I try to avoid the black/grey/white propaganda narratives surrounding the alleged Bin Laden assassination.
The whole thing is so absurd that it’s just impossible for me to take it seriously at all. However, in my routine monitoring of stories about the NSA, I came across the claim that the agency is processing an amount of data that’s equivalent to what’s stored in the Library of Congress every six hours.
Ok, so I tried to figure out how much data a Library-of-Congress-every-six-hours represents.
It turns out that the claim is completely meaningless! It tells us nothing about how much data the NSA is intercepting/archiving/processing because there are no digital versions of vast portions of the full Library of Congress collection.
Read this: How ‘Big’ Is the Library of Congress?
So it begs the question, just how “big” is the Library of Congress, in terms of our content, but especially if one tried to equate it to the digital realm?
I won’t go into any of the specific claims that are being made, but they’re easy to find out there in the ether, and suffice it to say that the Library would stand behind very few if any of them.
There are certain things we can quantify, but far more that are purely speculative.
For instance, we can as of this moment say that the approximate amount of our collections that are digitized and freely and publicly available on the Internet is about 74 terabytes. We can also say that we have about 15.3 million digital items online.
Some may be tempted to extrapolate that those digital items represent a precise percentage of the nearly 142 million items in the Library’s physical collections, and then estimate some kind of digital corollary. But comparing digital and physical items is apples and oranges, at best. A simple example of that fallacy would be represented by a single photograph online depicting several physical objects.
Another source of digital estimates is likely based on the number of books and printed items in our collections, which is currently about 32 million. One could attempt to establish the average length of those items (pages, words, characters, etc.) and extrapolate the digital equivalent of those 32 million physical items.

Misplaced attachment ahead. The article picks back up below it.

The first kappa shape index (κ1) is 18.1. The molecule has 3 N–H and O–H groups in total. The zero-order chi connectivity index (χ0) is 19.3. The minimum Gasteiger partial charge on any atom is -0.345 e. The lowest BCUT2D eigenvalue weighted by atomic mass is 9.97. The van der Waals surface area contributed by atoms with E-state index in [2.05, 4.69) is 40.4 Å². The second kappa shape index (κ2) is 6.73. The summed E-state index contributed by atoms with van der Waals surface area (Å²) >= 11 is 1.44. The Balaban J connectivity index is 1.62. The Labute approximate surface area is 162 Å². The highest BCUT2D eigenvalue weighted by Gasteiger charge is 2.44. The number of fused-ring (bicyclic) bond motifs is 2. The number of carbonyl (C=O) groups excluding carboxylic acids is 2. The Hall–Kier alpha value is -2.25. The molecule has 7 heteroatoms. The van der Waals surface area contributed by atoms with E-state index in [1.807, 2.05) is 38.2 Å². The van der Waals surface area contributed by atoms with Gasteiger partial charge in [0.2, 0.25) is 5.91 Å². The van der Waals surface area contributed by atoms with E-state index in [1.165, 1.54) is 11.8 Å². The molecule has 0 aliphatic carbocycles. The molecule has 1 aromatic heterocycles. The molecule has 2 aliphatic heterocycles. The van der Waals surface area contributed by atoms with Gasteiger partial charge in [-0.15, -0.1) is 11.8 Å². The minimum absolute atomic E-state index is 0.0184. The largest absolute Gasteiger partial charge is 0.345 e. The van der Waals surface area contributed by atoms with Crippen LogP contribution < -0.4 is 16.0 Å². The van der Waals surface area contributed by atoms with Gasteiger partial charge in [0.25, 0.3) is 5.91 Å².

Assuming one could do that with any degree of accuracy — and that’s a big assumption — it overlooks the fact that those 32 million books represent only about one-quarter of the entire physical collections. The rest are in the form of manuscripts, prints, photographs, maps, globes, moving images, sound recordings, sheet music, oral histories, etc. So how does that other three-quarters of the Library equate digitally? Can one automatically assume the digital resolution at which all maps or photographs, for instance, would be scanned? Those are major wildcards indeed.
And then there are our motion pictures, videos and sound recordings alone — around 6 million items stored at our new Packard Campus for Audio-Visual Conservation in Culpeper, Va. What is their digital equivalent? Most people who record television programs onto a computer or DVR know that a hard drive with hundreds of megabytes or even a terabyte or more can quickly fill up.
So, there you have it: A nonsensical claim, effortlessly woven into the tapestry of other nonsensical claims, to go with your morning coffee.
Via: The Baltimore Sun:
Parachini of RAND said the rule of thumb has been that every six hours, NSA collects an amount of information equivalent to the store of knowledge housed at the Library of Congress.
“The volume of data they’re pulling in is huge,” he said. “One criticism we might make of our [intelligence] community is that we’re collection-obsessed — we pull in everything — and we don’t spend enough time or money to try and understand what do we have and how can we act upon it.”